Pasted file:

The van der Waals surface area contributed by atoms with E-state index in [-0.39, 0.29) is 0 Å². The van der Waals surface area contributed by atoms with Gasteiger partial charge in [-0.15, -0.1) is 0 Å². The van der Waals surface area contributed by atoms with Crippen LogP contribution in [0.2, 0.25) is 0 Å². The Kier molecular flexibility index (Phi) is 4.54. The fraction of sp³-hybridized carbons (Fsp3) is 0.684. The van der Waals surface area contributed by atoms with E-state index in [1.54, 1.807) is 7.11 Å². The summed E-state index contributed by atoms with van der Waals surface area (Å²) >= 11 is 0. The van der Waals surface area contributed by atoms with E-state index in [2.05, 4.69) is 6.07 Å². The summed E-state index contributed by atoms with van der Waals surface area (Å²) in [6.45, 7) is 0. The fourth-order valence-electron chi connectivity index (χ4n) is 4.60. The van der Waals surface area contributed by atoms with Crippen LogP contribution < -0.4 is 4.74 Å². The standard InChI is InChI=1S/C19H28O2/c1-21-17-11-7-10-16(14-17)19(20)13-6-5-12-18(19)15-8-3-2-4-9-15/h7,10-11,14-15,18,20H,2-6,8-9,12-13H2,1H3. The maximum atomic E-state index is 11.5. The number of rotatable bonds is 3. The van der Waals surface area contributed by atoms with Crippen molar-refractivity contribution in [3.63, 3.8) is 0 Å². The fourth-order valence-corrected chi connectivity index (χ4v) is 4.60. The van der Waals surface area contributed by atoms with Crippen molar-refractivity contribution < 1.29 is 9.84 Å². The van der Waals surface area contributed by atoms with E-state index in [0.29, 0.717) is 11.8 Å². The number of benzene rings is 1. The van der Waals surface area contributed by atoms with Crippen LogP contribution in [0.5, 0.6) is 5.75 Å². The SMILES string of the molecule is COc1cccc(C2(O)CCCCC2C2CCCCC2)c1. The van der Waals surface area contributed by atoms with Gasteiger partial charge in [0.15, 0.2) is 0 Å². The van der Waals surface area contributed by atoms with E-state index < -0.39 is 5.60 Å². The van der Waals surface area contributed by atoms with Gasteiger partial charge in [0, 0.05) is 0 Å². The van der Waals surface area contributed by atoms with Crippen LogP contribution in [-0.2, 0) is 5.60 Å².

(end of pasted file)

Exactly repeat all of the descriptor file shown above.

The van der Waals surface area contributed by atoms with E-state index in [-0.39, 0.29) is 0 Å². The van der Waals surface area contributed by atoms with Gasteiger partial charge in [-0.15, -0.1) is 0 Å². The van der Waals surface area contributed by atoms with Crippen LogP contribution in [0.2, 0.25) is 0 Å². The Kier molecular flexibility index (Phi) is 4.54. The fraction of sp³-hybridized carbons (Fsp3) is 0.684. The van der Waals surface area contributed by atoms with E-state index in [1.54, 1.807) is 7.11 Å². The summed E-state index contributed by atoms with van der Waals surface area (Å²) >= 11 is 0. The van der Waals surface area contributed by atoms with E-state index in [2.05, 4.69) is 6.07 Å². The summed E-state index contributed by atoms with van der Waals surface area (Å²) in [6.45, 7) is 0. The fourth-order valence-electron chi connectivity index (χ4n) is 4.60. The van der Waals surface area contributed by atoms with Crippen LogP contribution < -0.4 is 4.74 Å². The standard InChI is InChI=1S/C19H28O2/c1-21-17-11-7-10-16(14-17)19(20)13-6-5-12-18(19)15-8-3-2-4-9-15/h7,10-11,14-15,18,20H,2-6,8-9,12-13H2,1H3. The maximum atomic E-state index is 11.5. The number of rotatable bonds is 3. The van der Waals surface area contributed by atoms with Crippen molar-refractivity contribution in [3.63, 3.8) is 0 Å². The fourth-order valence-corrected chi connectivity index (χ4v) is 4.60. The van der Waals surface area contributed by atoms with Crippen molar-refractivity contribution < 1.29 is 9.84 Å². The van der Waals surface area contributed by atoms with E-state index in [0.29, 0.717) is 11.8 Å². The number of benzene rings is 1. The van der Waals surface area contributed by atoms with Crippen LogP contribution in [0.5, 0.6) is 5.75 Å². The SMILES string of the molecule is COc1cccc(C2(O)CCCCC2C2CCCCC2)c1. The van der Waals surface area contributed by atoms with Gasteiger partial charge in [0.15, 0.2) is 0 Å². The van der Waals surface area contributed by atoms with E-state index < -0.39 is 5.60 Å². The van der Waals surface area contributed by atoms with Gasteiger partial charge in [0, 0.05) is 0 Å². The van der Waals surface area contributed by atoms with Crippen LogP contribution in [-0.2, 0) is 5.60 Å².